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Australian researchers have successfully tested and recorded the world’s fastest internet data rate from a single optical chipAble to download 1,000 HD movies in a fraction of a second.

In light of the pressures on the world’s internet infrastructure, recently highlighted by isolation policies as a result of Covid-19, the research team led by Dr. Bill Corcoran (Monash University), Professor Arnan Mitchell (RMIT) and Professor David Moss (Swinburne University of Technology) were able to achieve a data rate of 44.2 terabits per second (Tbps) from a single light source.

This technology has the ability to support high-speed internet connections from 1.8 million households in Melbourne, Australia at the same time, and billions worldwide during peak periods, according to the authors, who publish results in Nature Communications.

Demonstrations of this magnitude are generally limited to a laboratory. But for this study, the researchers achieved these fast speeds using the existing communications infrastructure where they were able to efficiently test the network.

They used a new device that replaces 80 lasers with a single team known as micro comb, which is smaller and lighter than existing telecommunications hardware. It was tested under load using existing infrastructure, reflecting that used by NBN, the Australian open broadband data access project. It is the first time that a micro-comb has been used in a field test and it has the largest amount of data produced from a single optical chip.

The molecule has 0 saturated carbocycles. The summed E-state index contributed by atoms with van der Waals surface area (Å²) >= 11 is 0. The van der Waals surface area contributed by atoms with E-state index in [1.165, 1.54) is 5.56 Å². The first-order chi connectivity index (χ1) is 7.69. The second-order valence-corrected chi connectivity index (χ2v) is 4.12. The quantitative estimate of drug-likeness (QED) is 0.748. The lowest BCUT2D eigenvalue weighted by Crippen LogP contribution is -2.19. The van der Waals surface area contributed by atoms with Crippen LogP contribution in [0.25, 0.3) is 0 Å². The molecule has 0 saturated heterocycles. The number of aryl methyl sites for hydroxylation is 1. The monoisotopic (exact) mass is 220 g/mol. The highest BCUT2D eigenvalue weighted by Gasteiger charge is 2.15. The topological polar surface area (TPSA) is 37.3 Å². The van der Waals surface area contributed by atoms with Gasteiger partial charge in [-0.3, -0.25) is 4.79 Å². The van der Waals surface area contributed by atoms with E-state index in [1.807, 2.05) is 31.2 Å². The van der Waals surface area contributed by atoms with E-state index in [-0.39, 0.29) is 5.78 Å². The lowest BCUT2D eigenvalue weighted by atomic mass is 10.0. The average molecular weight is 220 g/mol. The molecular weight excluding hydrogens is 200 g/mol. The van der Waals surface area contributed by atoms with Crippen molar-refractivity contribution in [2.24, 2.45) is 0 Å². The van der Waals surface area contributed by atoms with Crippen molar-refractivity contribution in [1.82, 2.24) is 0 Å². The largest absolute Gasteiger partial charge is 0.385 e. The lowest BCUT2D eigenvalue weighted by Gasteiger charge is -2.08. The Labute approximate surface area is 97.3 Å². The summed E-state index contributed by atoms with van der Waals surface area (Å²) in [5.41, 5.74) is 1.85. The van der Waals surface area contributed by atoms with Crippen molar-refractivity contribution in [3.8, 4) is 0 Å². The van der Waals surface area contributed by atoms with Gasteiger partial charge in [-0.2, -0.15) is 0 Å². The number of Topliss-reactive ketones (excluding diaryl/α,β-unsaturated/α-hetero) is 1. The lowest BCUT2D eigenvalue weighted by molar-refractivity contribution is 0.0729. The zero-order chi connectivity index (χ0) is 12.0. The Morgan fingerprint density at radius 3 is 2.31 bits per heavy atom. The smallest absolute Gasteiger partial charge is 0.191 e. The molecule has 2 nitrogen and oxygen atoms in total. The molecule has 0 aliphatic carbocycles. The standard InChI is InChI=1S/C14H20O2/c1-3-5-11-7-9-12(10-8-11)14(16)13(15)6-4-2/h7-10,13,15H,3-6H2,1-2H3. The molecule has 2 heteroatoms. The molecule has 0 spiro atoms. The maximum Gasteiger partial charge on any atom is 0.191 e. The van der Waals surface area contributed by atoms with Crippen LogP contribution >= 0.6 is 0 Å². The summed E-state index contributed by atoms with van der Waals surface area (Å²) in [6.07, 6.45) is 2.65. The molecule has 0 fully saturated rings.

“We are currently getting a sneak peek at how the internet infrastructure will be maintained in two to three years, due to the unprecedented number of people using the Internet for remote work, socialization, and streaming. It really shows us that we need to scale the capacity of our internet connections “Bill Corcoran, senior co-author of the study and professor of Electrical and Computer Systems Engineering at Monash University, said in a statement.

“What our research shows is the capacity of the fibers that we already have in the field, thanks to the NBN project, to be the backbone of communication networks now and in the future. We have developed something that is scalable to meet future needs. “

“And it’s not just Netflix that we’re talking about here: it’s the widest scale what we use our communication networks for. This information can be used for autonomous cars and future transportation and can help the medicine, education, finance, and e-commerce industries as well as allow us to read with our grandchildren miles away. “

To illustrate the impact that optical microcombs have on optimizing communication systems, the researchers installed 76.6 km of “dark” optical fibers between RMIT’s Melbourne City campus and the Clayton campus of Monash University. The optical fibers were provided by the Australian Academic Research Network.

Within these fibers, researchers they placed the micro comb, contributed by Swinburne University, as part of a broad international collaboration, acting as a rainbow made up of hundreds of high-quality single-chip infrared lasers. Each ‘laser’ has the ability to be used as a separate communication channel. The researchers were able to send maximum data for each channel, simulating the maximum use of the internet, through 4 THz of bandwidth.